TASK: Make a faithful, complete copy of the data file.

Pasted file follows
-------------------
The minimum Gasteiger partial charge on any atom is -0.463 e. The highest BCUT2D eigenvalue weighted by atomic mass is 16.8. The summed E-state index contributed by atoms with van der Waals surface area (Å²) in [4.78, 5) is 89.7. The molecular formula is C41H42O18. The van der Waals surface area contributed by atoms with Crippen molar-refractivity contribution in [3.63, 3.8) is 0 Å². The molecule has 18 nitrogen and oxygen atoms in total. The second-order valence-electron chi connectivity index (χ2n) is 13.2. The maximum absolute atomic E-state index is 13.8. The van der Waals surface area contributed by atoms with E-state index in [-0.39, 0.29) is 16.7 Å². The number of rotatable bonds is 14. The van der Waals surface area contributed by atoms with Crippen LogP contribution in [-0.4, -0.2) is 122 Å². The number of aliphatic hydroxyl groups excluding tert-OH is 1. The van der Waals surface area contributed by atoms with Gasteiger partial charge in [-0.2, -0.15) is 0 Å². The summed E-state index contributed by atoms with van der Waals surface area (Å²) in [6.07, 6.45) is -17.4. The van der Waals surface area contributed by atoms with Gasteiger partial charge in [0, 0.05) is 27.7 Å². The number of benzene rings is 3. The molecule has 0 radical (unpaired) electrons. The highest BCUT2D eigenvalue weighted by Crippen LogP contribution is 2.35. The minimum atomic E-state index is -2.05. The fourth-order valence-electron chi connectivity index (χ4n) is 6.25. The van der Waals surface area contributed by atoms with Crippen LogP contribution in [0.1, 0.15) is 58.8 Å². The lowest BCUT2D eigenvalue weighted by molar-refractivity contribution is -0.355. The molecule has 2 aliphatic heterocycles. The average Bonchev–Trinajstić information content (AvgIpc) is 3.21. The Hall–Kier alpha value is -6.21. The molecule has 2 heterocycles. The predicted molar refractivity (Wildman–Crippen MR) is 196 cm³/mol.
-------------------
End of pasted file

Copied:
The minimum Gasteiger partial charge on any atom is -0.463 e. The highest BCUT2D eigenvalue weighted by atomic mass is 16.8. The summed E-state index contributed by atoms with van der Waals surface area (Å²) in [4.78, 5) is 89.7. The molecular formula is C41H42O18. The van der Waals surface area contributed by atoms with Crippen molar-refractivity contribution in [3.63, 3.8) is 0 Å². The molecule has 18 nitrogen and oxygen atoms in total. The second-order valence-electron chi connectivity index (χ2n) is 13.2. The maximum absolute atomic E-state index is 13.8. The van der Waals surface area contributed by atoms with E-state index in [-0.39, 0.29) is 16.7 Å². The number of rotatable bonds is 14. The van der Waals surface area contributed by atoms with Crippen LogP contribution in [-0.4, -0.2) is 122 Å². The number of aliphatic hydroxyl groups excluding tert-OH is 1. The van der Waals surface area contributed by atoms with Gasteiger partial charge in [-0.2, -0.15) is 0 Å². The summed E-state index contributed by atoms with van der Waals surface area (Å²) in [6.07, 6.45) is -17.4. The van der Waals surface area contributed by atoms with Gasteiger partial charge in [0, 0.05) is 27.7 Å². The number of benzene rings is 3. The molecule has 0 radical (unpaired) electrons. The highest BCUT2D eigenvalue weighted by Crippen LogP contribution is 2.35. The minimum atomic E-state index is -2.05. The fourth-order valence-electron chi connectivity index (χ4n) is 6.25. The van der Waals surface area contributed by atoms with Crippen LogP contribution in [0.1, 0.15) is 58.8 Å². The lowest BCUT2D eigenvalue weighted by molar-refractivity contribution is -0.355. The molecule has 2 aliphatic heterocycles. The average Bonchev–Trinajstić information content (AvgIpc) is 3.21. The Hall–Kier alpha value is -6.21. The molecule has 2 heterocycles. The predicted molar refractivity (Wildman–Crippen MR) is 196 cm³/mol.